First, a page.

Weak wind shear and warm ocean surface water allowed Super Typhoon "Vongfong" to rapidly strengthen across the western Pacific Ocean into the largest storm on Earth so far in 2014. The system peaked in intensity on October 7, 2014 with top sustained winds of 290 km/h (180 mph).
According to Joint Typhoon Warning Center (JTWC) Super Typhoon "Vongfong" reached maximum sustained winds of 288 km/h (180 mph) with gusts up to 352 km/h (218 mph) around 18:00 UTC on October 8, 2014.
Vongfong weakened to a Category 4 typhoon early on October 9, with maximum sustained winds near 240 km/h (150 mph). During October 9, the system had developed two concentric eye walls, which is sign of an eyewall replacement cycle and further weakening.
JTWC predicts it will gradually weaken over the next few days while heading northward toward the main islands of Japan. It is expected to make landfall at Kyushu and Shikoku on October 13 as a Category 1 typhoon.
It should weaken into tropical storm as it passes Honshu, including Tokyo and Osaka.
The Moderate Resolution Imaging Spectroradiometer (MODIS) on NASA's Aqua satellite acquired this natural-color image of Vongfong at 04:25 UTC on October 9, 2014. At the time, the storm churned the Philippine Sea with maximum sustained winds of 250 km/h (155 mph). (NASA image courtesy Jeff Schmaltz, LANCE MODIS Rapid Response Team at NASA GSFC. Caption by Kathryn Hansen.)
MTSAT IR satellite image of West Pacific region at 22:30 UTC on October 9, 2014. (Credit: NOAA/UW-CIMSS)
Vongfong began a turn to the north and is likely to pass over or just to the north of Okinawa Island and Amami Oshima on October 11, 2014 as a Category 3 typhoon. Strong winds have been seen already across Okinawa Prefecture. In Daito Jima island, south east of Okinawa, winds up to 94 km/h (58 mph) have been reported late on October 9.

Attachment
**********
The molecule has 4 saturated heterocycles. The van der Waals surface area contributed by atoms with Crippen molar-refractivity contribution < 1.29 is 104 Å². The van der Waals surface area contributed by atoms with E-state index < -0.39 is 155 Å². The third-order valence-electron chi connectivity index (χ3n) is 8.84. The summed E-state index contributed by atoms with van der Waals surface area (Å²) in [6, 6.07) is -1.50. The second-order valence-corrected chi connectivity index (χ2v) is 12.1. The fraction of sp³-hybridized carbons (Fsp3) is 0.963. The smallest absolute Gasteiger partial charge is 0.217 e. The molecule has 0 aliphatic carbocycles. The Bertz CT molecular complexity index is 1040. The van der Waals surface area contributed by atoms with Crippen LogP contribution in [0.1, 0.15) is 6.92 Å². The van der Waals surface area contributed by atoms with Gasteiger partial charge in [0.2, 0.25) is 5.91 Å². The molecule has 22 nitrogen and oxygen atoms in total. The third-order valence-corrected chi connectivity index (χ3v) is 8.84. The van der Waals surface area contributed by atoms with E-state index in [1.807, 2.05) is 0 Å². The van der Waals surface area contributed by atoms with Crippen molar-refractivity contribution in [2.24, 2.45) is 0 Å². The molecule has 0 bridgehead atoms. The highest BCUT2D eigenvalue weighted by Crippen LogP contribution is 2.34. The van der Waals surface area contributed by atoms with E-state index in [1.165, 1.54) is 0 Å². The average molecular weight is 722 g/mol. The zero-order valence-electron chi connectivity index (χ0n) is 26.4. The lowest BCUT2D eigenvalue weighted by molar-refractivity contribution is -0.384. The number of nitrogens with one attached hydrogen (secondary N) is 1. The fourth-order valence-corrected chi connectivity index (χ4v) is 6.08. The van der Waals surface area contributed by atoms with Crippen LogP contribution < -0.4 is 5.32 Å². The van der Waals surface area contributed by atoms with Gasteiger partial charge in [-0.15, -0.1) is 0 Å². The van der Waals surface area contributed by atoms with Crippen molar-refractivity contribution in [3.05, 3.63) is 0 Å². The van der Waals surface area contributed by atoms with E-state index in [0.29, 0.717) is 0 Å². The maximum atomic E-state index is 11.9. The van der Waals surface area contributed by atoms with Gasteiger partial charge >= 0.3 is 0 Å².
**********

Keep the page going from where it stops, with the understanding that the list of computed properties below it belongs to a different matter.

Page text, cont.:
ECMEF's wind speed max gusts map forecasts winds of 242 km/h (150 mph) from 00:00 UTC on October 9, 2014 to 18:00 UTC on October 11, 2014. (Credit: ECMWF)
High resolution imagery from the VIIRS instrument on the Suomi NPP satellite shows a highly detailed view of the eye of Super Typhoon Vongfong as it moves north towards Japan. Taken on October 9, 2014 at 03:55 UTC, satellite estimates indicate that the eye is approximately 80 km (50 miles) wide. The Joint Typhoon Warning Center predicts landfall around October 12, 2014 at 23:00 UTC near Sasebo, Japan. (Credit: NOAA/Suomi NPP)
MTSAT's RBTOP and AVN IR satellite images of Super Typhoon Vongfong at 22:01 UTC on October 9, 2014. (Credit: NOAA/MTSAT)
Vongfong is forecast to continue moving north through the Philippine Sea and is expected to pass just to the east of Kadena Air Base, tracking further over Amami Oshima before making landfall in Kyushu and moving over the Japan.
Total precipitable water morphed composite at 00:00 UTC on October 9, 2014. (Credit: CIMSS)
Typhoon "Vongfong" JTWC forecast track on October 10, 2014.
Destructive winds and flooding rain will pose the greatest threats. Heavy rains are expected to soak already saturated soil by Typhoon Phanfone's rains last week. This conditions could lead to much more severe flooding and additional landslides. Land interaction and cooler waters will weaken the system after it leaves central Japan and starts extra-tropical transition.
Image credit: JTWC / SATOPS
- Storm-Centered Infrared (MTSAT2; NOAA/SSD)
- Storm-Centered Infrared (Aviation Color Enhancement) (MTSAT2; NOAA/SSD)
- Storm-Centered Water Vapor (MTSAT2; NOAA/SSD)
- Storm-Centered Visible (MTSAT2; NOAA/SSD)
- Storm-Centered Visible (Colorized) (MTSAT2; NOAA/SSD)
- Storm-Centered Infrared (MTSAT2; CIMSS)
- Storm-Centered Enhanced Infrared (MTSAT2; CIMSS)
- Storm-Centered Water Vapor (MTSAT2; CIMSS)
- Storm-Centered Visible (MTSAT2; CIMSS)
- Tropical West Pacific Infrared (MTSAT2; NOAA)
- Tropical West Pacific Enhanced Infrared (MTSAT2; NOAA)
- Tropical West Pacific Water Vapor (MTSAT2; NOAA)
- Tropical West Pacific Visible (MTSAT2; NOAA)
Featured image: Eye of Super Typhoon Vongfong recorded from International Space Station on October 9, 2014. (Credit: ISS/Reid Wiseman)
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